Some woods are more porous than others and will require additional coating. Recoating is required if surfaces appear dry as the wood soaks up the resin, especially over end and edge grain areas. Inspect the surface after about 15 minutes and recoat any dry areas that appear. In many cases during the first coat, air escaping from the wood will cause small bubbles to appear. This is a proper occurrence and indicates that voids in the wood are being filled with the resin. Ideally, the resin should be thin enough for this to occur and is one reason for the relatively thin viscosity of POXY-SHIELD® resin.

lf you are working at lower temperatures it is important that the resin and hardener be brought up to room temperature, since these materials get thicker when it is cold making rolling and penetration difficult. When this occurs, air release can be prevented or hindered.

Any surface indentations, nicks, and gouges can be filled at any time after the initial coating becomes tack-free (usually 1 to 3 hours with the Fast hardener @ 70oF). An easy-to-sand filler can be made using Microspheres, with a little Silica added for a smoother, easier-to-apply consistency. Lightly sand filled areas level with the surface prior to the next coat or sheathing, which can be applied after the initial coating of resin (see heading, Sheathing With POXY-SHIELD®). A light hand sanding using a sanding block should be all that is necessary at this point; power tools used now may remove too much material. ALWAYS wear a dust mask when sanding, especially when working on coated surfaces that have cured less than a week.

A second coat of activated resin can be applied immediately after the first coat is tack free. There is no absolute necessity for surface preparation (other than sanding filled areas as stated above) if the second coat is applied within two days. However, the second coat of resin technically should be applied as soon as possible to prevent any possible contamination problems. Usually anywhere from an hour up to several hours after the previous coat (depending on temperature). Applying up to 3 coats in a day is possible in warmer climates using Fast hardener, however, sanding between these coats cannot be done.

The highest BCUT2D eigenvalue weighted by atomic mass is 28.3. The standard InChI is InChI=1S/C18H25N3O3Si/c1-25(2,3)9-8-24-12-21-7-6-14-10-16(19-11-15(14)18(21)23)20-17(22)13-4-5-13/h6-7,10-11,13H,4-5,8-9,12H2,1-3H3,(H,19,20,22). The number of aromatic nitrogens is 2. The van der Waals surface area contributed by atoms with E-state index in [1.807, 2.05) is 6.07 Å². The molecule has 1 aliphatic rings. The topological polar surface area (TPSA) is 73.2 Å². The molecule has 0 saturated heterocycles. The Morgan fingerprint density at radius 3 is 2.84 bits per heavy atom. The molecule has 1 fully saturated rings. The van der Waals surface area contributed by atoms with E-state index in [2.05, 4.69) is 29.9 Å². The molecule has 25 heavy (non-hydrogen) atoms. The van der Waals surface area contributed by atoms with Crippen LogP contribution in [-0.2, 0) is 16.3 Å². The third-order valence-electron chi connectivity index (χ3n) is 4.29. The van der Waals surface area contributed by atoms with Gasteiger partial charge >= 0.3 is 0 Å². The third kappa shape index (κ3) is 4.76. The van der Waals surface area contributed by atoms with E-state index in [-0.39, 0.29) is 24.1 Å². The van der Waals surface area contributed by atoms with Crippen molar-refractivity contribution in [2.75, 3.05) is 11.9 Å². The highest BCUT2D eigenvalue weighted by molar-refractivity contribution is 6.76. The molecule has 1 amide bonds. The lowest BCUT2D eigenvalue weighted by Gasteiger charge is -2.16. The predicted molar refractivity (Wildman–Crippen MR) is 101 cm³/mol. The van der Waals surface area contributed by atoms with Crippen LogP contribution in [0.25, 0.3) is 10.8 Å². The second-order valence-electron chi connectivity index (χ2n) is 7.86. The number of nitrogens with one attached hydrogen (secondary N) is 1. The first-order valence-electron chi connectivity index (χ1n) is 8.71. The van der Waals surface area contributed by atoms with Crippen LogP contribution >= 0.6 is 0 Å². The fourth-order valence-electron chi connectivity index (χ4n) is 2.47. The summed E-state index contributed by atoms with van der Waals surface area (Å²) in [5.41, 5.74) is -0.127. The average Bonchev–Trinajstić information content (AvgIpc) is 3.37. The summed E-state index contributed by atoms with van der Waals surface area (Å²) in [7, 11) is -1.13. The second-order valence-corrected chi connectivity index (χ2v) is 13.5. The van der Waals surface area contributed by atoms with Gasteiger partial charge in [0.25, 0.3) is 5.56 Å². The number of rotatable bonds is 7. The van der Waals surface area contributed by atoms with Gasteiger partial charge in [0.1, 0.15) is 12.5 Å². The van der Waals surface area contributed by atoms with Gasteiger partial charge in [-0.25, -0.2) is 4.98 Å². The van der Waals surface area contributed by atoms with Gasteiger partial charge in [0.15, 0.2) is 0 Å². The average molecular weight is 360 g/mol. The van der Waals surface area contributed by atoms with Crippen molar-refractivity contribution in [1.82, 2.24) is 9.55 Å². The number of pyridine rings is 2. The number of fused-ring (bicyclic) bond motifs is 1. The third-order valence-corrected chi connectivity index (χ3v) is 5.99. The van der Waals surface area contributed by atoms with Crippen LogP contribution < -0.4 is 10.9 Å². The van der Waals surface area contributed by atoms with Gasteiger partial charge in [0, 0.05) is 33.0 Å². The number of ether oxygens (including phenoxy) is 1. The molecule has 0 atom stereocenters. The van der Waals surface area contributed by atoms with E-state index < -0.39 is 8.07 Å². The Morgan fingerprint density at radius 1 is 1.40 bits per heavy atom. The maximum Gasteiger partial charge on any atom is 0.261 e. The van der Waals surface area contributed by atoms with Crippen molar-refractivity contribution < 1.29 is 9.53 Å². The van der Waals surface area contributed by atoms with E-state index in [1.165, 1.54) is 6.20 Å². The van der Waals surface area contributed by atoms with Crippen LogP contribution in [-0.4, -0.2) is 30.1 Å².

lf a longer time transpires (more than 48 hours), a light overall sanding together with a solvent wipe is advisable (a solvent wipe is recommended between all coats if allowed to cure (see heading, Clean-up, Solvents, & Thinners). In addition, the resin of the initial coat may tend to make the wood grain fuzzy, making a light sanding necessary prior to the second coat. When this is the case, sanding will be easier if the initial coat is allowed to cure overnight. Wipe the cured surface prior to sanding with a water and ammonia dampened rag or sponge to remove any surface blush (a water soluble waxy-like layer that sometimes appears but is of no consequence) to make such sanding easier. Whether the surface is sanded or not, make sure it is free of moisture before recoating (this treatment applies to all subsequent coats).

For appearance and easier finish work, it is important to make the second coat smooth and even. Use long strokes of the roller in all directions, avoiding build-ups, runs, and sags, working the coat as long as possible, but not to the point where it starts to get tacky (this will leave marks). A single heavy coat is not as desirable as a couple of thinner coats; it is easier to prevent running and sagging, especially on vertical or inclined surfaces, with thin coats.

Cleaning the surfaces of any dust between coats is especially important where natural wood finishes are going to show. A good solvent wipe between coats will assure any contaminants and dust are removed. Remember, All wood surfaces must receive at least 2 coats total of POXY-SHIELD® (three if sanded between coats) as noted before.